I congratulate my hon. Friend Stella Creasy on bringing this debate to the House today. She has made an eloquent and compelling case for the decriminalisation of abortion across the whole United Kingdom, but she should not have had to make that case, because it had already been made brilliantly by my hon. Friend Diana Johnson last year. We should have enacted this change already. My hon. Friend the Member for Walthamstow also made an excellent case about the compatibility of her proposals with the devolution laws. That is an important point to make.
I speak as a former shadow Secretary of State for Wales and for Northern Ireland—I occupied those positions for fully half the time I have been in this place—and I believe that choice and compassion for women should trump all the constitutional concerns. That is what we should be deciding as a legislature, either here in this House or in Northern Ireland. I am a devolutionist, and I believe that we should respect the devolution settlement in all parts of the UK, but I am also someone who believes fundamentally in the universality of human rights, including the rights of women in all parts of the UK—indeed, in all parts of the world—to choose what happens to their bodies and to have legal and healthcare systems that respect their choices and look after their health and wellbeing.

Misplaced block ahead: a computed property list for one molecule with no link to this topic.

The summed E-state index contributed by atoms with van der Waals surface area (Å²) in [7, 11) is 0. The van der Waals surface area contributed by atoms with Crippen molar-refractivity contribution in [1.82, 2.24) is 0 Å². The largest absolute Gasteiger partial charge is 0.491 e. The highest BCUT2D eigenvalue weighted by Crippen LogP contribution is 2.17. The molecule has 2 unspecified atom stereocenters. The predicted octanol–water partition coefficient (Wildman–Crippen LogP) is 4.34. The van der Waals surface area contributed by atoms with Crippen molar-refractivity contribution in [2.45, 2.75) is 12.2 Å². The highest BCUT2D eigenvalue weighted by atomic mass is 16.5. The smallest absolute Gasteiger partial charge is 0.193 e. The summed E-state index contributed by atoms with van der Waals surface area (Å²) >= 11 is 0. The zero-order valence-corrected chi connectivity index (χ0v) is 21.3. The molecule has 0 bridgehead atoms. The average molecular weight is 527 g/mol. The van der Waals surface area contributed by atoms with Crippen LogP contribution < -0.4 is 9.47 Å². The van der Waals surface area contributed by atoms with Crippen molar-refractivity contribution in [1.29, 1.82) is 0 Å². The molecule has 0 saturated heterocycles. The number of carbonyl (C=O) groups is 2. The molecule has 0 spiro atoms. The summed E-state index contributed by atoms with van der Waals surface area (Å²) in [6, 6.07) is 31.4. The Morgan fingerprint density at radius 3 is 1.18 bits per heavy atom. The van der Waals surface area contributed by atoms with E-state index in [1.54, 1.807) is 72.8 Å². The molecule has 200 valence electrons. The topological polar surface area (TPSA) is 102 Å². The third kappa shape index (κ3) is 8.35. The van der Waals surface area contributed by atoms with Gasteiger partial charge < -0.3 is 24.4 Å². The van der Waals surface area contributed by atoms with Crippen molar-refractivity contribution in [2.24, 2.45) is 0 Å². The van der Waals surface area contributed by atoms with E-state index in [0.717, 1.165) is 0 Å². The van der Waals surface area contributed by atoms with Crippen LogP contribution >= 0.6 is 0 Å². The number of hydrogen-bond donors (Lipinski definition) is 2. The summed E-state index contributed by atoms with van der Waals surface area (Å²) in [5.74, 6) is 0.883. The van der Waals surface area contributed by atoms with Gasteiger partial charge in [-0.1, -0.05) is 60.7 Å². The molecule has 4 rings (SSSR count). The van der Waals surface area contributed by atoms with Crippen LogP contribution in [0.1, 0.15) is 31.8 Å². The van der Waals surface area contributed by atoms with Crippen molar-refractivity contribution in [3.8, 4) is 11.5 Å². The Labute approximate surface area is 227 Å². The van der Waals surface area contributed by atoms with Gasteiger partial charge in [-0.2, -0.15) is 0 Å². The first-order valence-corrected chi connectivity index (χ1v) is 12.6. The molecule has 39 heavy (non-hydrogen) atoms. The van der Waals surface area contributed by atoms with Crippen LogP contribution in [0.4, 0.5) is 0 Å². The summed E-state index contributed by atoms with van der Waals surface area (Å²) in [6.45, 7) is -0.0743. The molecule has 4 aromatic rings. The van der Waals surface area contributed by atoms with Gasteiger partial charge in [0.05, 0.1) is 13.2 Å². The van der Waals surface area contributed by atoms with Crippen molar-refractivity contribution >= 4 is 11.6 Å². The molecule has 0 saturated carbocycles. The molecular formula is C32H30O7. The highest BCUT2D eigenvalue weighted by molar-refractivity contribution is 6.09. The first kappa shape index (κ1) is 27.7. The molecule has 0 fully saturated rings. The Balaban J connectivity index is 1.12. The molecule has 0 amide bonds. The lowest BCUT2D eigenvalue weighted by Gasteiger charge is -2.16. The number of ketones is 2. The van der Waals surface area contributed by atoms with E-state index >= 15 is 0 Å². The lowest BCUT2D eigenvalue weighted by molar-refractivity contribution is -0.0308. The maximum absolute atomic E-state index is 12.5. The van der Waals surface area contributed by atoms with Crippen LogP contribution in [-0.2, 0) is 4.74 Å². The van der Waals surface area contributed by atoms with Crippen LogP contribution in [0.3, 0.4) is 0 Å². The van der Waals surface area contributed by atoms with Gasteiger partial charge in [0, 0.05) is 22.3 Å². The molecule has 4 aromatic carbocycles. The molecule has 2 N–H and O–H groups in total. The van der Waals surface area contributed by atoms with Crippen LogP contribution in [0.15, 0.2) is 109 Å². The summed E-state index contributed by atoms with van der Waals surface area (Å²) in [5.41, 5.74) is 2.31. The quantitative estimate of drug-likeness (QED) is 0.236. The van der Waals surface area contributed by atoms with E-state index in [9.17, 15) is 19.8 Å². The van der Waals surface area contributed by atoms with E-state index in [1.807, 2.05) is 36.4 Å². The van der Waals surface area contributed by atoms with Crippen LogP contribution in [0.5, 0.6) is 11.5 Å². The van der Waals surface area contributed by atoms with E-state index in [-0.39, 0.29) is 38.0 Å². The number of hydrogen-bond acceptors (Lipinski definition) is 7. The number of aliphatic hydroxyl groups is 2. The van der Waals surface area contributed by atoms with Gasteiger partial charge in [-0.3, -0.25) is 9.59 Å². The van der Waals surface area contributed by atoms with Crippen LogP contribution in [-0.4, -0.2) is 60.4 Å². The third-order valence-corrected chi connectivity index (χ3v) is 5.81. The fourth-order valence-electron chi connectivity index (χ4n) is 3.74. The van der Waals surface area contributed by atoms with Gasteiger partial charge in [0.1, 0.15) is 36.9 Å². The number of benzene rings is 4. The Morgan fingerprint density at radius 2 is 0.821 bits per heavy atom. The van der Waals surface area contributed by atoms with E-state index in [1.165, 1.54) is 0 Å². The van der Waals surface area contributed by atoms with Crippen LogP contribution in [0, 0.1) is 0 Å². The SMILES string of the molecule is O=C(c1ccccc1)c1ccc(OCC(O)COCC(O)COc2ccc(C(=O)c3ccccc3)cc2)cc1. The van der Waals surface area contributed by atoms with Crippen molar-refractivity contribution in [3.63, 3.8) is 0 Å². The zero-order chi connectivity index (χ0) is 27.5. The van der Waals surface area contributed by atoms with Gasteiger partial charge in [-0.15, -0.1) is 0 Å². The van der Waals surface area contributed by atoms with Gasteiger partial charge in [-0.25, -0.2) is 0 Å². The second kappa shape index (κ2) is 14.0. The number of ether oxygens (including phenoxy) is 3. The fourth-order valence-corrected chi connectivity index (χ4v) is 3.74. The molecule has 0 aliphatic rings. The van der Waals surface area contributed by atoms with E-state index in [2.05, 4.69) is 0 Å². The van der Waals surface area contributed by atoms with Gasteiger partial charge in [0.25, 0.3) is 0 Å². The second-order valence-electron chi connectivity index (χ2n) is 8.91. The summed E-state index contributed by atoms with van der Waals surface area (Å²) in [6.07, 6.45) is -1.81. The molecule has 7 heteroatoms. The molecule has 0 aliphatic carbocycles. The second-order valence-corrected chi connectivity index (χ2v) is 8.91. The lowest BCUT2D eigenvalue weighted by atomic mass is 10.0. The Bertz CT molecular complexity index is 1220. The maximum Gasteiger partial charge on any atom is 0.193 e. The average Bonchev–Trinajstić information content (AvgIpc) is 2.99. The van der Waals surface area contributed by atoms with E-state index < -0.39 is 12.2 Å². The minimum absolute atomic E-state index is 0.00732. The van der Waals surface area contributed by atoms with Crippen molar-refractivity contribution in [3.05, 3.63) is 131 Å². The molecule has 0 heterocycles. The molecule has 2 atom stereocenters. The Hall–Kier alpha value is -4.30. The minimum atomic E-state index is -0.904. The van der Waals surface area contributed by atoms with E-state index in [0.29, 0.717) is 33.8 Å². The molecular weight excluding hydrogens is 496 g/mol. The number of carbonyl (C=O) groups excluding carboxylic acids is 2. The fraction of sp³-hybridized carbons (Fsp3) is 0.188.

The abortion laws in Northern Ireland—however they have been derived, however long-standing the conventions might be, and whatever the views of the politicians in Northern Ireland might be—do not respect or protect the human rights or the health and wellbeing of the women of Northern Ireland. That is why they should be changed. Ideally, that should happen in Stormont, but if Stormont is unable to rise to that challenge, it should be done in this place.